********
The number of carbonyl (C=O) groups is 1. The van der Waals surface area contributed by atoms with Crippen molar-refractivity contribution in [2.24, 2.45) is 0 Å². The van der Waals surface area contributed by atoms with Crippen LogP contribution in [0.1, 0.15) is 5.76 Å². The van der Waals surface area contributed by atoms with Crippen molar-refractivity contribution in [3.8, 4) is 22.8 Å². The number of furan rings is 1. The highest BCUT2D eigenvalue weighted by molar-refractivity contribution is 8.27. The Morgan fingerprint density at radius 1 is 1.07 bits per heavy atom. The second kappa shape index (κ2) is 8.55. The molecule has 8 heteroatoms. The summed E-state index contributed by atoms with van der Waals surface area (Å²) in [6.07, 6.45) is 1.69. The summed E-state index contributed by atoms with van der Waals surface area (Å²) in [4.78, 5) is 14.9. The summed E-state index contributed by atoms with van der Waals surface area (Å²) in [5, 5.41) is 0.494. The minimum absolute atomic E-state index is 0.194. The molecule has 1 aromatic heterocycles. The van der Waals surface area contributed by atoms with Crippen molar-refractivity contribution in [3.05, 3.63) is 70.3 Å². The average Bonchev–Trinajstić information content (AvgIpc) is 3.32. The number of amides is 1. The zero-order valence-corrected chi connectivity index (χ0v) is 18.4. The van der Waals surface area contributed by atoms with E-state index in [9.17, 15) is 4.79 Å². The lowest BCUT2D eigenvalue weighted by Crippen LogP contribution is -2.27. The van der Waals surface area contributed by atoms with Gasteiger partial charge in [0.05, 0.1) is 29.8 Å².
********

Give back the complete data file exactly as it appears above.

The number of carbonyl (C=O) groups is 1. The van der Waals surface area contributed by atoms with Crippen molar-refractivity contribution in [2.24, 2.45) is 0 Å². The van der Waals surface area contributed by atoms with Crippen LogP contribution in [0.1, 0.15) is 5.76 Å². The van der Waals surface area contributed by atoms with Crippen molar-refractivity contribution in [3.8, 4) is 22.8 Å². The number of furan rings is 1. The highest BCUT2D eigenvalue weighted by molar-refractivity contribution is 8.27. The Morgan fingerprint density at radius 1 is 1.07 bits per heavy atom. The second kappa shape index (κ2) is 8.55. The molecule has 8 heteroatoms. The summed E-state index contributed by atoms with van der Waals surface area (Å²) in [6.07, 6.45) is 1.69. The summed E-state index contributed by atoms with van der Waals surface area (Å²) in [4.78, 5) is 14.9. The summed E-state index contributed by atoms with van der Waals surface area (Å²) in [5, 5.41) is 0.494. The minimum absolute atomic E-state index is 0.194. The molecule has 1 aromatic heterocycles. The van der Waals surface area contributed by atoms with Crippen molar-refractivity contribution in [3.05, 3.63) is 70.3 Å². The average Bonchev–Trinajstić information content (AvgIpc) is 3.32. The number of amides is 1. The zero-order valence-corrected chi connectivity index (χ0v) is 18.4. The van der Waals surface area contributed by atoms with E-state index in [9.17, 15) is 4.79 Å². The lowest BCUT2D eigenvalue weighted by Crippen LogP contribution is -2.27. The van der Waals surface area contributed by atoms with Gasteiger partial charge in [0.05, 0.1) is 29.8 Å².